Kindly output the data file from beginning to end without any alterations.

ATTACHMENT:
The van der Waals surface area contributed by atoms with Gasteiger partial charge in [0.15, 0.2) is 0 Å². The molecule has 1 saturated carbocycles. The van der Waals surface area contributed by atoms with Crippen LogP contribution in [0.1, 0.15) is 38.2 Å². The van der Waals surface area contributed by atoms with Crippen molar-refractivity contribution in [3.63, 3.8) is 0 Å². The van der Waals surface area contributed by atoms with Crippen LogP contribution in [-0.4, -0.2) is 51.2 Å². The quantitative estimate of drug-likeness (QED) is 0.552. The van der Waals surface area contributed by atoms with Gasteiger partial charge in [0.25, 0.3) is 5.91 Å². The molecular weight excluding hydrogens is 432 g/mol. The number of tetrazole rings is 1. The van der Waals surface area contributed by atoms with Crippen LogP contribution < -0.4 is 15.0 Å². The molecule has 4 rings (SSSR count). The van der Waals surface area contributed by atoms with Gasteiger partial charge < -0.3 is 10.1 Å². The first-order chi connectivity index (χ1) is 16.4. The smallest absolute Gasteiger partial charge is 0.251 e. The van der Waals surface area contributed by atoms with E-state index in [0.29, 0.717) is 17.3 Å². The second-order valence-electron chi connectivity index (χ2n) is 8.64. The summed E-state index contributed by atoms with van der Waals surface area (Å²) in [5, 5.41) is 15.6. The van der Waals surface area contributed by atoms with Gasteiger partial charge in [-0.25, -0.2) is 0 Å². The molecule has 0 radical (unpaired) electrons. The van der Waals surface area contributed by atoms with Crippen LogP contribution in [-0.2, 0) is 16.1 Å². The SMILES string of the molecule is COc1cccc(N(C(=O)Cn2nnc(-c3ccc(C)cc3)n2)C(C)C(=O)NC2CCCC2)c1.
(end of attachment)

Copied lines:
The van der Waals surface area contributed by atoms with Gasteiger partial charge in [0.15, 0.2) is 0 Å². The molecule has 1 saturated carbocycles. The van der Waals surface area contributed by atoms with Crippen LogP contribution in [0.1, 0.15) is 38.2 Å². The van der Waals surface area contributed by atoms with Crippen molar-refractivity contribution in [3.63, 3.8) is 0 Å². The van der Waals surface area contributed by atoms with Crippen LogP contribution in [-0.4, -0.2) is 51.2 Å². The quantitative estimate of drug-likeness (QED) is 0.552. The van der Waals surface area contributed by atoms with Gasteiger partial charge in [0.25, 0.3) is 5.91 Å². The molecular weight excluding hydrogens is 432 g/mol. The number of tetrazole rings is 1. The van der Waals surface area contributed by atoms with Crippen LogP contribution < -0.4 is 15.0 Å². The molecule has 4 rings (SSSR count). The van der Waals surface area contributed by atoms with Gasteiger partial charge < -0.3 is 10.1 Å². The first-order chi connectivity index (χ1) is 16.4. The smallest absolute Gasteiger partial charge is 0.251 e. The van der Waals surface area contributed by atoms with E-state index in [0.29, 0.717) is 17.3 Å². The second-order valence-electron chi connectivity index (χ2n) is 8.64. The summed E-state index contributed by atoms with van der Waals surface area (Å²) in [5, 5.41) is 15.6. The van der Waals surface area contributed by atoms with Gasteiger partial charge in [-0.25, -0.2) is 0 Å². The molecule has 0 radical (unpaired) electrons. The van der Waals surface area contributed by atoms with Crippen LogP contribution in [-0.2, 0) is 16.1 Å². The SMILES string of the molecule is COc1cccc(N(C(=O)Cn2nnc(-c3ccc(C)cc3)n2)C(C)C(=O)NC2CCCC2)c1.